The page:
By T. Rees Shapiro
Thursday, August 19, 2010; B07
Frank Kermode, 90, an English literary critic who wrote masterfully, and in a digestible fashion, on a range of interests, including Shakespeare, the Bible and Kurt Vonnegut, died Aug. 17 in Cambridge, England. No cause of death was reported.
Considered one Britain's most prolific and admired academics -- he was knighted by Queen Elizabeth II in 1991 -- Mr. Kermode's critiques were often praised for their graceful prose and fresh perspective. He wrote his first book at age 20 and his last, on the works of E.M. Forster, this past year.
Mr. Kermode held teaching positions at some of world's most prestigious universities, including Cambridge University in England, Harvard, Princeton and Yale. Through his articles for scholarly journals and periodicals such as the New York Review of Books and London Review of Books, Mr. Kermode helped guide his readers to understand the idiosyncrasies and nuances of a particular work, as well as the literary conventions it employed and traditions to which it belonged.
"He was a trans-Atlantic critic," said Helen Vendler, a poetry critic and professor at Harvard University, who first met Mr. Kermode in the early 1980s and was amused by his dry irony and signature pipe. "The wide history and scope of his work, from John Donne to yesterday, was unusual because most people stick to a single century. He had a broad appeal."
She noted that, in the literary world, "you were either reading a new book by Sir Frank or else reading a book he reviewed. He was always in the present."
By his own admission, Mr. Kermode "stumbled into academic life" as a failed novelist and playwright. He said he chose criticism because it did not require as much creativity and because he found that "most criticism is produced on academic assembly lines and is usually derivative, mechanical and very hard to read."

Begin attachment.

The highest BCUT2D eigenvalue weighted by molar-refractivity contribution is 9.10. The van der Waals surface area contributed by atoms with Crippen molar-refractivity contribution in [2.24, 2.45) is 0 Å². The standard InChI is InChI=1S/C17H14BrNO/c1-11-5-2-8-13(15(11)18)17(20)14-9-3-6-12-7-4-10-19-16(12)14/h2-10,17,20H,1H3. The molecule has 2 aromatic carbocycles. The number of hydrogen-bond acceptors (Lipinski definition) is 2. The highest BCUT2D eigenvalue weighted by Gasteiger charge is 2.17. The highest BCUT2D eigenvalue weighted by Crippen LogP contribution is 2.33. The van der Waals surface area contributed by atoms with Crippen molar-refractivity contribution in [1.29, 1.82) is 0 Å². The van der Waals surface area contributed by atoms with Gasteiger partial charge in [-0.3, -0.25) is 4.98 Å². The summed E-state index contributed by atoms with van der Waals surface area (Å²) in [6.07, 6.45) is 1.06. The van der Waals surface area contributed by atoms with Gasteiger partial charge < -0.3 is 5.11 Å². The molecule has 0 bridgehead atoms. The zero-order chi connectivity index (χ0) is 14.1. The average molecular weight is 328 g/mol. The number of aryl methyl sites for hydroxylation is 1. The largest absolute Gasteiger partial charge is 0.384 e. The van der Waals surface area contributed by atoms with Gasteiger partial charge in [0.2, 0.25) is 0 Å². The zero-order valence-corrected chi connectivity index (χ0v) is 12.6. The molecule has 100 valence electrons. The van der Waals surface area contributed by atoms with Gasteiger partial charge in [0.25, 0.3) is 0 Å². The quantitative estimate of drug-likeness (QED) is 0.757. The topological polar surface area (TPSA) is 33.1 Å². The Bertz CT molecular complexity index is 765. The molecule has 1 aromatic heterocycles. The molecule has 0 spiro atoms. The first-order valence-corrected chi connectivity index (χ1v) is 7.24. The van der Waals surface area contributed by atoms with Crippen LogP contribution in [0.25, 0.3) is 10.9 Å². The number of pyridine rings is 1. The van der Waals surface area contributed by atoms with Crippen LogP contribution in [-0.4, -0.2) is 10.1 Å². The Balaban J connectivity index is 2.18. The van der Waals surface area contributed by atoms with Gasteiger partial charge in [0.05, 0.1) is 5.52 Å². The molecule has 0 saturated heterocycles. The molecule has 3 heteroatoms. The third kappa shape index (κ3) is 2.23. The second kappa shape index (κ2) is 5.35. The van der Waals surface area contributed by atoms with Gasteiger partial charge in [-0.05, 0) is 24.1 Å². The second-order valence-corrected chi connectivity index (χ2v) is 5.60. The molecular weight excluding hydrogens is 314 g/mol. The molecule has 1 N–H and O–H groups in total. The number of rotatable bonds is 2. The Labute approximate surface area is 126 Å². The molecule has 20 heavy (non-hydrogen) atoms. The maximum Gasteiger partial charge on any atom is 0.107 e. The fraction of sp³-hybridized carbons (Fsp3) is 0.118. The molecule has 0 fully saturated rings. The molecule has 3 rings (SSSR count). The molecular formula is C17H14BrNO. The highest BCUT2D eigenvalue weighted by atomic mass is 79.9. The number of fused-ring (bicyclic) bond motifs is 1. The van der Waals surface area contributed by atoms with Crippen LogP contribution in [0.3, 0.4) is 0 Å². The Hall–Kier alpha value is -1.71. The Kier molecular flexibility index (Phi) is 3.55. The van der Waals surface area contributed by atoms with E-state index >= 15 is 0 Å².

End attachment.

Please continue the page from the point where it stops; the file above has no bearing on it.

Throughout his career, Mr. Kermode sought to narrow the void between literature's elite academics and its casual readers. While many of his contemporaries focused on specific genres or eras of literature, Mr. Kermode remained a respected generalist.
In his books, Mr. Kermode wrote on the language of Shakespeare, the works of American poet Wallace Stevens and British novelist D.H. Lawrence, and the Bible.
Trained as a scholar of the Renaissance period, Mr. Kermode's best known book, "The Sense of an Ending" (1967), was an exploration of the history of fiction writing in a world that often seems turbulent and chaotic.
He became embroiled in controversy for a short time in the 1960s as the editor of the British literary and political journal Encounter, after reports came out that the magazine was secretly funded by the CIA. Mr. Kermode said that he was ignorant of the scheme and promptly resigned from his post.
John Frank Kermode was born Nov. 29, 1919, in Douglas, on the Isle of Man, about 80 miles off the west coast of England in the Irish Sea.
His father was a shopkeeper, and Mr. Kermode spent his childhood clerking in a warehouse and as a purser aboard a steamship. In his 1995 memoir, called "Not Entitled," he described his father's disappointment in him "being fat, plain, shortsighted, clumsy, idle, dirty" and "very unlikely to add to the family store of sporting cups and medals."
He received a scholarship to attend the University of Liverpool, where he received an undergraduate degree in 1940 and a master's degree in 1947. He spent much of World War II serving in the Royal Navy, laying booms off the coast of Iceland.
His marriages to Maureen Eccles and Anita Van Vactor ended in divorce. Survivors include two children from his first marriage.
As a scholar, Mr. Kermode sought to bring new ideas on literary theory into the classroom, helping introduce French theorists such as Roland Barthes and Michel Foucault into British academia in the 1960s. He later distanced himself from some of their more arcane notions of literary interpretation but remained committed to academic freedom.
He left his prestigious job at University College London in 1982 after an unsuccessful battle to achieve tenure for a younger colleague who advocated a structuralist view of literature and film.